I’ve noticed that when I cut acrylic, it shrinks slightly, so when doing mixed media projects (e.g., wood and acrylic), I have to sand to make up the difference. Does anyone know what the shrink percentage is or if it varied between GF acrylics and other cast acrylics? I come from a 3D printing background, and having to account for shrink in plastics like ABS is well understood, but I’m not sure if that’s the same for laser cutting plastics.
Great question - I’d do a search of the forums. Someone has had to have posed that question. Assuming you meant shrinkage along the cut lines? I can’t believe it would heat up the acrylic so much the entire piece would shrink.
What you’re seeing is called kerf. It’s not shrink so much as removing width-of-laser-beam much like using a saw blade (which removes material when cutting) vs. using an exacto knife (which slices without removing matieral).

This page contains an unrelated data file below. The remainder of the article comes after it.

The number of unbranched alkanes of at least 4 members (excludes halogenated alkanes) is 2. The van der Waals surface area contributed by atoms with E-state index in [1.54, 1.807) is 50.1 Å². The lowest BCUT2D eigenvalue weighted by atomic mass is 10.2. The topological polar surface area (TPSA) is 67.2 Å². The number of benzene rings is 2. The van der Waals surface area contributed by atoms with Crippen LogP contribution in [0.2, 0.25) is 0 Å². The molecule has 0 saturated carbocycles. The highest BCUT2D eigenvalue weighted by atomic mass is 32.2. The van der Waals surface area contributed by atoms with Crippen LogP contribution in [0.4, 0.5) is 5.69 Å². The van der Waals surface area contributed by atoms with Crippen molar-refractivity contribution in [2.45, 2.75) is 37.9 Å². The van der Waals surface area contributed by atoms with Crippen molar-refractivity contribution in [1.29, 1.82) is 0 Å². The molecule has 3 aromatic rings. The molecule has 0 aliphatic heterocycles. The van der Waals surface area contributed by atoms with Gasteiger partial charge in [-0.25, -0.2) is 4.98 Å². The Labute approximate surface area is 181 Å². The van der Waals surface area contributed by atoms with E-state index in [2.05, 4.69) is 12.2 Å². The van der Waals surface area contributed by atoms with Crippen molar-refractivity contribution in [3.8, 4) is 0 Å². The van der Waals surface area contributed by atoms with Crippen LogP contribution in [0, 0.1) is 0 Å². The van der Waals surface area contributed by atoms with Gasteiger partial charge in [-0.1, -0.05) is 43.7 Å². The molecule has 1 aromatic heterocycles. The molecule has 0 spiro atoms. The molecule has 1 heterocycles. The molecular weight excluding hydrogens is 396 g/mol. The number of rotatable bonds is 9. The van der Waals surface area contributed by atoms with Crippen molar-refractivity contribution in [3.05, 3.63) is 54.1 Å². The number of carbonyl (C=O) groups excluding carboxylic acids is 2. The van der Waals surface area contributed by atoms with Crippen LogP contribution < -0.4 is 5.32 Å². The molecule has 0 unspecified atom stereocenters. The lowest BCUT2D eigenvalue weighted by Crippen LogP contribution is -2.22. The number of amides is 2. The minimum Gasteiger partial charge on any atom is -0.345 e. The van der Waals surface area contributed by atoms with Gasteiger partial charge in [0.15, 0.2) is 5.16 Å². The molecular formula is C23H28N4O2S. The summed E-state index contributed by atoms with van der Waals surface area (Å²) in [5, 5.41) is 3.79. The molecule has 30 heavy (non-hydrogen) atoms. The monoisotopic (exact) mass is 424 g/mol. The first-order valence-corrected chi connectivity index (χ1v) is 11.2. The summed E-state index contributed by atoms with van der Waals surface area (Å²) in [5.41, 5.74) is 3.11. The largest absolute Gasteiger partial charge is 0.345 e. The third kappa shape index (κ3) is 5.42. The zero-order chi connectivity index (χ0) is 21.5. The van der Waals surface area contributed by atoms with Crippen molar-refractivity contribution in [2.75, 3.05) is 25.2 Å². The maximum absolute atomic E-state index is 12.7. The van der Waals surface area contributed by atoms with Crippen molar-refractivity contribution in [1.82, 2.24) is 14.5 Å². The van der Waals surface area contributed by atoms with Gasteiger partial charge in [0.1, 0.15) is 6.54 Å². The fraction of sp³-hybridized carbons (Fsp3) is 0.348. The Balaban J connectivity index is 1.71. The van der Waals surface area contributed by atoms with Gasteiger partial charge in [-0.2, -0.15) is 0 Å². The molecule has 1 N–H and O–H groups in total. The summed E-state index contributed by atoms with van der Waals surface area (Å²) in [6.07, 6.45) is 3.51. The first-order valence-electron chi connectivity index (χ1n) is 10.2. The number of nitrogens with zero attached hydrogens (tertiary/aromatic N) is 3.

If you search the forum for “kerf compensation” you’ll see lots of tips, tools and files.
Basically, you want to test your specific material with the settings you want to use and use calipers to figure out the kerf of your machine at those settings. Then add that amount to your cut object in your design program.
Generally it stays about the same - between .005 and .008 inches - but if you’re doing exacting stuff that can be a noticeable difference. The easiest way to confirm kerf on your machine is to cut a 1" block - and then measure what you get.
There’s lots of info about perfect fits for inlay - start here and go digging!
I’ve worked with acrylic a lot and also mixed acrylic and wood…specifically insetting one of them tightly into another. I do extra testing when using PG wood with PG acrylic just because they are very different materials. This is a very small 2"x 1" test I did just yesterday. The kerf is .016" to fit these two pieces of 1/8" PG acrylic together.